St. Augustine Beach, Florida

Brevard, North Carolina

Paris,France (Sixth Arrondisement)

Monhegan Island, Maine

Chautauqua Institution, New York

Glen Arbor, Michigan

Cannon Beach, Oregon

Truro, Massachusetts

Williamstown, Massachusetts

I've thrown in an illustration of my place in Paris. If I'm at one of the others, go on up and make yourselves at home!

Monday, August 18, 2008

21 Years Ago...

My friend Mary Ann and The Quiet Husband and I were wandering up and down, up and down the hallway of one St. Luke's Hospital. We had spent all of the previous day there, to no avail. After a fitful night of sleep at home, complications had made themselves dramatically manifest again, and so there we were. Walk walk walk. Groan groan groan. One contraction hard upon another, doing . . .nothing. Please please please. Not another c-section.

FOUR other women came into the hospital, fussed and yelled, and produced babies. We passed their rooms over and over again, hearing the sounds that indicated that at least some people up there were reaching their goals.

4:00 in the afternoon? It would be ten more hours before I would cry, "I can't I can't I can't" and grit my teeth and grind my heel into my doctor's knee and call to him from somewhere far, far away, "Joe, HELP me!" Before he would say, "PUSH. THE. BABY. OUT." Before The Lovely Daughter, with limpid blue eyes wide as they could be, would be placed gently on my belly and look at us as if to say, "I know who you are, too."

Sunday, August 17, 2008


I'm venturing, in a tentative kind of way, out of anonymity and into the arena of ecumencial and interfaith dialogue to which I am increasingly and insistently called.

I'm setting up a new blog, to which I will refer here only on rare occasion, such as this one, in the form of an invitation to email me if you want to read it. I'm keeping this one for the personal reflections on all topics that come to mind, and so I'm sticking to my pseduo-anonymity here, and I'm not linking back and forth.

Will I come to regret this? Only time will tell. There are some either/or folks in my world who don't necessarily welcome the both/and-ness of my perspective. But really, a girl can only be who she's called to be.

Friday, August 15, 2008

End of CPE (Two - Postponed)

CPE ended today and I have been in bed -- mostly asleep, and feeling lousy whenever I wake up -- for hours. I'm hoping it's just the letdown -- and not that I managed to pick up some hospital bug on the very last day. (I only foamwash my hands maybe 200 times a day.)

We had a wonderful little celebration, and finished up some paperwork, but otherwise my day was very busy, with two deaths and two people very near to death on my MICU, one of my five units. The people who arrive there are mostly as sick as people can possibly be. I realized in responding to a colleague's question that I have had, I think, two days at the hospital this summer without deaths -- and there have been several days where the number has exceeded one. One night there were four deaths in the space of a few hours on the palliative care unit. Four is not, actually, unusual for a night. (At night, one chaplain is responsible for the entire hospital.)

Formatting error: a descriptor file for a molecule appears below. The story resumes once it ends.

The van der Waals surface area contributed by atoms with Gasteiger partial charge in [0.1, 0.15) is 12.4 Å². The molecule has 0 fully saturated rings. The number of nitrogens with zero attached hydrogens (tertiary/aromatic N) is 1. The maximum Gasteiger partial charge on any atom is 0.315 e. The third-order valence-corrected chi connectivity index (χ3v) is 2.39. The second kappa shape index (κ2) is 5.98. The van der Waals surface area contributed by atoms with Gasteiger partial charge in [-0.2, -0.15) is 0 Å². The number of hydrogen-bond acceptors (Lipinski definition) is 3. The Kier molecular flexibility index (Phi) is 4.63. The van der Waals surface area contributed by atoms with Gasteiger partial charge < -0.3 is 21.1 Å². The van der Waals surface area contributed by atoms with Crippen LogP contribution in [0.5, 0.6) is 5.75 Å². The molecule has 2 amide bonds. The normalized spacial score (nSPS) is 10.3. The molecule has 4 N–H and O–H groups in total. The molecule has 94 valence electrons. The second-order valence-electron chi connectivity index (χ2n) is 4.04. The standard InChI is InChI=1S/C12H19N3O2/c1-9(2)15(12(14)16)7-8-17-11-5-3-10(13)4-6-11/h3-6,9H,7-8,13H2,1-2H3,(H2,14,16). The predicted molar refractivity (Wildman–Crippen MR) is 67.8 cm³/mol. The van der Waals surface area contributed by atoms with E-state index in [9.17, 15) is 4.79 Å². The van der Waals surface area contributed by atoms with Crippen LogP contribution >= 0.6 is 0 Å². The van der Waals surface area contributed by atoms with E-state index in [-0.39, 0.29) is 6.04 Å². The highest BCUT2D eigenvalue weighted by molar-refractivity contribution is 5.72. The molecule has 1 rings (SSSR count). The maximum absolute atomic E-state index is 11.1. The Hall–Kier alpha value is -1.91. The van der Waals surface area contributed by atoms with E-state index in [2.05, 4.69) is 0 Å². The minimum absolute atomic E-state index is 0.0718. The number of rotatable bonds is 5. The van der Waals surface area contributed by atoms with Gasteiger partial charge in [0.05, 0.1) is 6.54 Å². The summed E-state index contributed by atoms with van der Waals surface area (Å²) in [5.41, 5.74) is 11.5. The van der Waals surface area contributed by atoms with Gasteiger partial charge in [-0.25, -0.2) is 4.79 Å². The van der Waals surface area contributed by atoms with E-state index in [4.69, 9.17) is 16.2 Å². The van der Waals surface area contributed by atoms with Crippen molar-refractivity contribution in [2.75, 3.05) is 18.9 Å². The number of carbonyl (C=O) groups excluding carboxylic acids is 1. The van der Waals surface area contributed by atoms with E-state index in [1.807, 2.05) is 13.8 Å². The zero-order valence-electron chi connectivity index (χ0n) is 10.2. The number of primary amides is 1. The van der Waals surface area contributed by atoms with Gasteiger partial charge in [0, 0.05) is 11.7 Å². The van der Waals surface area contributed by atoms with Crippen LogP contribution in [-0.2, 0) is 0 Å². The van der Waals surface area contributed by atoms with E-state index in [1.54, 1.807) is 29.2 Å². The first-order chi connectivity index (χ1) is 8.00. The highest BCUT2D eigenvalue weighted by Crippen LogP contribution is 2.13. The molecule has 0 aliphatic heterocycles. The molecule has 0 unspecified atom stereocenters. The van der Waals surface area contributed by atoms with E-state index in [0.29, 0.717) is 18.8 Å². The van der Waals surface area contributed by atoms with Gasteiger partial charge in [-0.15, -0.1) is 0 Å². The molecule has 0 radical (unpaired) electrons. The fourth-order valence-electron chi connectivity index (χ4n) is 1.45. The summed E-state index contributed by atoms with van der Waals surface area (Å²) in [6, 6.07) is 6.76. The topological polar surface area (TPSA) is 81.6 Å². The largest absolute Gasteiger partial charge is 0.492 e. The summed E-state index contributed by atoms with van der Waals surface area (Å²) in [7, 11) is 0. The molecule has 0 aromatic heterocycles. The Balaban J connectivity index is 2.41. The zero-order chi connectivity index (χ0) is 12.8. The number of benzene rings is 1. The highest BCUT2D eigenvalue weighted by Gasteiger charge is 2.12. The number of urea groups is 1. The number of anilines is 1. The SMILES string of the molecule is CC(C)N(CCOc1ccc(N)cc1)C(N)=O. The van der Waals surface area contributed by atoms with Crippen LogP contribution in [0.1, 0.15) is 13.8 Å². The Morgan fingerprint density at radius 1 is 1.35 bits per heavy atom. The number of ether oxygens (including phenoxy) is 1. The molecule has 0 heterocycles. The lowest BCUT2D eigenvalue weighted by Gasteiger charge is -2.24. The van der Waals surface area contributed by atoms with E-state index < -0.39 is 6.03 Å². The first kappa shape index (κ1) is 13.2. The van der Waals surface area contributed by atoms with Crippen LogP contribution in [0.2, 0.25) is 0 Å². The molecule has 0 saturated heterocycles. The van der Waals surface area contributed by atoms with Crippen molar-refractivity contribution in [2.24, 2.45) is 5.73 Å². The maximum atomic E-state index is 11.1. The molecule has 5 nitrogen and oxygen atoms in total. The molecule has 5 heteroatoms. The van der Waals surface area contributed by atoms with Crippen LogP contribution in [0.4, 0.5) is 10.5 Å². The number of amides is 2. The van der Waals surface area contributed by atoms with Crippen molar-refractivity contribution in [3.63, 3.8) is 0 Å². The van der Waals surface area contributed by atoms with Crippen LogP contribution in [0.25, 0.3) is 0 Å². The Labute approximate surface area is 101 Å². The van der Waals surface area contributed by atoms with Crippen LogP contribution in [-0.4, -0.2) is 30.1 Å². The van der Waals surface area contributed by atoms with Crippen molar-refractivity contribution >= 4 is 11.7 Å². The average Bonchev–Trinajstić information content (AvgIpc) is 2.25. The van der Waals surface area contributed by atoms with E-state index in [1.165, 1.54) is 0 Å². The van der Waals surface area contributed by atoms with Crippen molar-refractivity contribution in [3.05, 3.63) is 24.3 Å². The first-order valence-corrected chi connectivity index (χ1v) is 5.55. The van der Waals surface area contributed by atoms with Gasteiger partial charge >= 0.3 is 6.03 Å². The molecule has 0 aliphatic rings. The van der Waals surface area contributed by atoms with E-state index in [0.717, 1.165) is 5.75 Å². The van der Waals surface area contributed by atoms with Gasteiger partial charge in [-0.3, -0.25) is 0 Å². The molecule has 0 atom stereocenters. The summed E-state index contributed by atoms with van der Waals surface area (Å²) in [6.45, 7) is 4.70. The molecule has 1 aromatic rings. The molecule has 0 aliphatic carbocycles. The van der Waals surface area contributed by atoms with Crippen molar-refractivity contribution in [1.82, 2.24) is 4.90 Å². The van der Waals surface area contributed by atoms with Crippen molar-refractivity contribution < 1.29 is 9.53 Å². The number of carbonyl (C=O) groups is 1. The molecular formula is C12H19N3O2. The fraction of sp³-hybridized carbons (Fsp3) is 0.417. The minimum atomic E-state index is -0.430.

Sometimes when people die, I have spent parts of several days with them and their family. Sometimes I meet them as they breathe their last. I try, always, to offer words that mark the passage through death as one of utter grace, praying that the dying person be welcomed by the radiance of God, and that their loved ones be sustained by the knowledge that their presence and witness is a final and extraordinary gift. I would be surprised if any of those left behind remember my words, but I hope that they remember the moment as one that honored the life of their loved one.

It can be tiring.

And so for myself this evening, I think a little dinner and a very long and deep sleep are in order.

Thursday, August 14, 2008


Slightly built, wearing jeans and a t-shirt and flip-flops, she stands in the waiting room. She looks thoughtfully out the window, unfolds her arms, and reaches for the Coke in the McDonald's cup. A couple of sips. Hands in her pockets. "We weren't expecting this," she says.

"Tell me about your mother," I say.

She smiles gently. "She is the most wonderful woman. The most welcoming woman. Her vegetable garden is unlike anything you've ever seen."

She glances at the door to the ICU.

"I'm going back in there to be with her."

This morning she was holding out hope. In another hour, she will make the most difficult decision ever asked of her, and then she will say good-bye. In between, I will sit with her family, and I will begin a prayer with the words, "Oh, Holy God, none of us wants to be at this meeting."

My friend Lisa has challenged herself to write something every day. I decided to go for my own version: five minutes of descriptive writing every day for a month. This is Number 1, with the people involved appropriately disguised.

Wednesday, August 13, 2008

More Fashion Commentary

From The Lovely Daughter, while shopping for college:

"Hmmm, just what everyone wants: to look like a gigantic flower . . . " .